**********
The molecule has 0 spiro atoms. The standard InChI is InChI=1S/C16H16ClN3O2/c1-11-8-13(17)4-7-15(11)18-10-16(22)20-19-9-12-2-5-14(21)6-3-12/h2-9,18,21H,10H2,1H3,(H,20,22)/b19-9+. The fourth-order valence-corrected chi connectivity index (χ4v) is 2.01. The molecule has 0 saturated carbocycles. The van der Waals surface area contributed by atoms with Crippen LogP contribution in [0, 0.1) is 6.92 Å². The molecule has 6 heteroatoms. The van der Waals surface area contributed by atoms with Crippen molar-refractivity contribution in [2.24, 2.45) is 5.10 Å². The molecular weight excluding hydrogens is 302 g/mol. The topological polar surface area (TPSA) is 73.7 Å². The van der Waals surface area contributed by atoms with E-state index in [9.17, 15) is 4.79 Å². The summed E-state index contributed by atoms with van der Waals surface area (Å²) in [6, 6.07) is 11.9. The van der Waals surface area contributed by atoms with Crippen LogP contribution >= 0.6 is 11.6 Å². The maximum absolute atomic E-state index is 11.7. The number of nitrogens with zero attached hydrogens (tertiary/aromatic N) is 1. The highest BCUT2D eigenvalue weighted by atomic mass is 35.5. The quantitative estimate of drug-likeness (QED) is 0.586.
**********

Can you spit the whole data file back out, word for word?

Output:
The molecule has 0 spiro atoms. The standard InChI is InChI=1S/C16H16ClN3O2/c1-11-8-13(17)4-7-15(11)18-10-16(22)20-19-9-12-2-5-14(21)6-3-12/h2-9,18,21H,10H2,1H3,(H,20,22)/b19-9+. The fourth-order valence-corrected chi connectivity index (χ4v) is 2.01. The molecule has 0 saturated carbocycles. The van der Waals surface area contributed by atoms with Crippen LogP contribution in [0, 0.1) is 6.92 Å². The molecule has 6 heteroatoms. The van der Waals surface area contributed by atoms with Crippen molar-refractivity contribution in [2.24, 2.45) is 5.10 Å². The molecular weight excluding hydrogens is 302 g/mol. The topological polar surface area (TPSA) is 73.7 Å². The van der Waals surface area contributed by atoms with E-state index in [9.17, 15) is 4.79 Å². The summed E-state index contributed by atoms with van der Waals surface area (Å²) in [6, 6.07) is 11.9. The van der Waals surface area contributed by atoms with Crippen LogP contribution >= 0.6 is 11.6 Å². The maximum absolute atomic E-state index is 11.7. The number of nitrogens with zero attached hydrogens (tertiary/aromatic N) is 1. The highest BCUT2D eigenvalue weighted by atomic mass is 35.5. The quantitative estimate of drug-likeness (QED) is 0.586.